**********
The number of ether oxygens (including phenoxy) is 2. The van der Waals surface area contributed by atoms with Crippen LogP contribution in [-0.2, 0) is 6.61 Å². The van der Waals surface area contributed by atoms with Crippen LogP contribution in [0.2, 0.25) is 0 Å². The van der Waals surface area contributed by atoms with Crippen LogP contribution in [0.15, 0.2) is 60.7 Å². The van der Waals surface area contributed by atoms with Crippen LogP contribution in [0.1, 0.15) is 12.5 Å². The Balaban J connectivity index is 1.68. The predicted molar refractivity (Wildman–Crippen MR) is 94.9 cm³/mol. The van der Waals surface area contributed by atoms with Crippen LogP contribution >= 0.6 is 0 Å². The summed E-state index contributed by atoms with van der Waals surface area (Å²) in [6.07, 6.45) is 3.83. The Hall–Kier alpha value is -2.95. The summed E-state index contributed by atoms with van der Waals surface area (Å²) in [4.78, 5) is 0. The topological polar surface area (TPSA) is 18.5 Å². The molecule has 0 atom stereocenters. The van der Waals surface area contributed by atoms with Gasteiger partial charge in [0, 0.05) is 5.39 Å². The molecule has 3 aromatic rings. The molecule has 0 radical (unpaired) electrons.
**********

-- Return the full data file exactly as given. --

The number of ether oxygens (including phenoxy) is 2. The van der Waals surface area contributed by atoms with Crippen LogP contribution in [-0.2, 0) is 6.61 Å². The van der Waals surface area contributed by atoms with Crippen LogP contribution in [0.2, 0.25) is 0 Å². The van der Waals surface area contributed by atoms with Crippen LogP contribution in [0.15, 0.2) is 60.7 Å². The van der Waals surface area contributed by atoms with Crippen LogP contribution in [0.1, 0.15) is 12.5 Å². The Balaban J connectivity index is 1.68. The predicted molar refractivity (Wildman–Crippen MR) is 94.9 cm³/mol. The van der Waals surface area contributed by atoms with Crippen LogP contribution >= 0.6 is 0 Å². The summed E-state index contributed by atoms with van der Waals surface area (Å²) in [6.07, 6.45) is 3.83. The Hall–Kier alpha value is -2.95. The summed E-state index contributed by atoms with van der Waals surface area (Å²) in [4.78, 5) is 0. The topological polar surface area (TPSA) is 18.5 Å². The molecule has 0 atom stereocenters. The van der Waals surface area contributed by atoms with Gasteiger partial charge in [0, 0.05) is 5.39 Å². The molecule has 3 aromatic rings. The molecule has 0 radical (unpaired) electrons.